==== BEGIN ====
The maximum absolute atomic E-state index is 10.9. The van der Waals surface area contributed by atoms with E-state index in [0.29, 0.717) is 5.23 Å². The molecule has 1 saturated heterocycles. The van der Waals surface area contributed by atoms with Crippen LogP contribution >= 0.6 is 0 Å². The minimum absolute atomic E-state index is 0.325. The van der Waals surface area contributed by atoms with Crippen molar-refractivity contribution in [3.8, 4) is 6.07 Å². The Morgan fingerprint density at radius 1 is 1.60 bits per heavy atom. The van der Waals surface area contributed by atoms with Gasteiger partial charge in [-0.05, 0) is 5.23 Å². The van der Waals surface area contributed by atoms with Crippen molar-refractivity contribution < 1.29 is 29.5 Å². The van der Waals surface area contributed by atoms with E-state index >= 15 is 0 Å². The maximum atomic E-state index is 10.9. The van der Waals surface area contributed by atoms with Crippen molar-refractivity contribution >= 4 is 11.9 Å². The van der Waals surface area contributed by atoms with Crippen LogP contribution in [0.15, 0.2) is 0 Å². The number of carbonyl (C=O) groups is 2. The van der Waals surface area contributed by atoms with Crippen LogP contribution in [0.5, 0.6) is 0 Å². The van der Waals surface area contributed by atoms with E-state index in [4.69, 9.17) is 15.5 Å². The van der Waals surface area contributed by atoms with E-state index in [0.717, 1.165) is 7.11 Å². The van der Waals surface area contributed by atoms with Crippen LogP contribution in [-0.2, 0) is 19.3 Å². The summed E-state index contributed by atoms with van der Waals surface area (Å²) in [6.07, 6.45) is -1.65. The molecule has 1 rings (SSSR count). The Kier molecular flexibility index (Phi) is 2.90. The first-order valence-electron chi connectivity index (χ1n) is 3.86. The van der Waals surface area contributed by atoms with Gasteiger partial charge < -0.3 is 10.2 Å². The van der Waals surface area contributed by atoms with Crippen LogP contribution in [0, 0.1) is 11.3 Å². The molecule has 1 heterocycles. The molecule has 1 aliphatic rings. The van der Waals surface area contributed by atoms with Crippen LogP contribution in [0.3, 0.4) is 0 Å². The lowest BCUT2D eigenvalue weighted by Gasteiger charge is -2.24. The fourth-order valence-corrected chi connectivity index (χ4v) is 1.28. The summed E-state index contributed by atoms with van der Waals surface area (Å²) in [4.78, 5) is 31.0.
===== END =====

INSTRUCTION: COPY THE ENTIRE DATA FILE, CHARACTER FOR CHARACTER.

The maximum absolute atomic E-state index is 10.9. The van der Waals surface area contributed by atoms with E-state index in [0.29, 0.717) is 5.23 Å². The molecule has 1 saturated heterocycles. The van der Waals surface area contributed by atoms with Crippen LogP contribution >= 0.6 is 0 Å². The minimum absolute atomic E-state index is 0.325. The van der Waals surface area contributed by atoms with Crippen molar-refractivity contribution in [3.8, 4) is 6.07 Å². The Morgan fingerprint density at radius 1 is 1.60 bits per heavy atom. The van der Waals surface area contributed by atoms with Gasteiger partial charge in [-0.05, 0) is 5.23 Å². The van der Waals surface area contributed by atoms with Crippen molar-refractivity contribution < 1.29 is 29.5 Å². The van der Waals surface area contributed by atoms with E-state index >= 15 is 0 Å². The maximum atomic E-state index is 10.9. The van der Waals surface area contributed by atoms with Crippen molar-refractivity contribution >= 4 is 11.9 Å². The van der Waals surface area contributed by atoms with Crippen LogP contribution in [0.15, 0.2) is 0 Å². The number of carbonyl (C=O) groups is 2. The van der Waals surface area contributed by atoms with Crippen LogP contribution in [0.5, 0.6) is 0 Å². The van der Waals surface area contributed by atoms with E-state index in [4.69, 9.17) is 15.5 Å². The van der Waals surface area contributed by atoms with E-state index in [0.717, 1.165) is 7.11 Å². The van der Waals surface area contributed by atoms with Crippen LogP contribution in [-0.2, 0) is 19.3 Å². The summed E-state index contributed by atoms with van der Waals surface area (Å²) in [6.07, 6.45) is -1.65. The molecule has 1 rings (SSSR count). The Kier molecular flexibility index (Phi) is 2.90. The first-order valence-electron chi connectivity index (χ1n) is 3.86. The van der Waals surface area contributed by atoms with Gasteiger partial charge < -0.3 is 10.2 Å². The van der Waals surface area contributed by atoms with Crippen LogP contribution in [0, 0.1) is 11.3 Å². The molecule has 1 heterocycles. The molecule has 1 aliphatic rings. The van der Waals surface area contributed by atoms with Crippen LogP contribution in [0.3, 0.4) is 0 Å². The lowest BCUT2D eigenvalue weighted by Gasteiger charge is -2.24. The fourth-order valence-corrected chi connectivity index (χ4v) is 1.28. The summed E-state index contributed by atoms with van der Waals surface area (Å²) in [4.78, 5) is 31.0.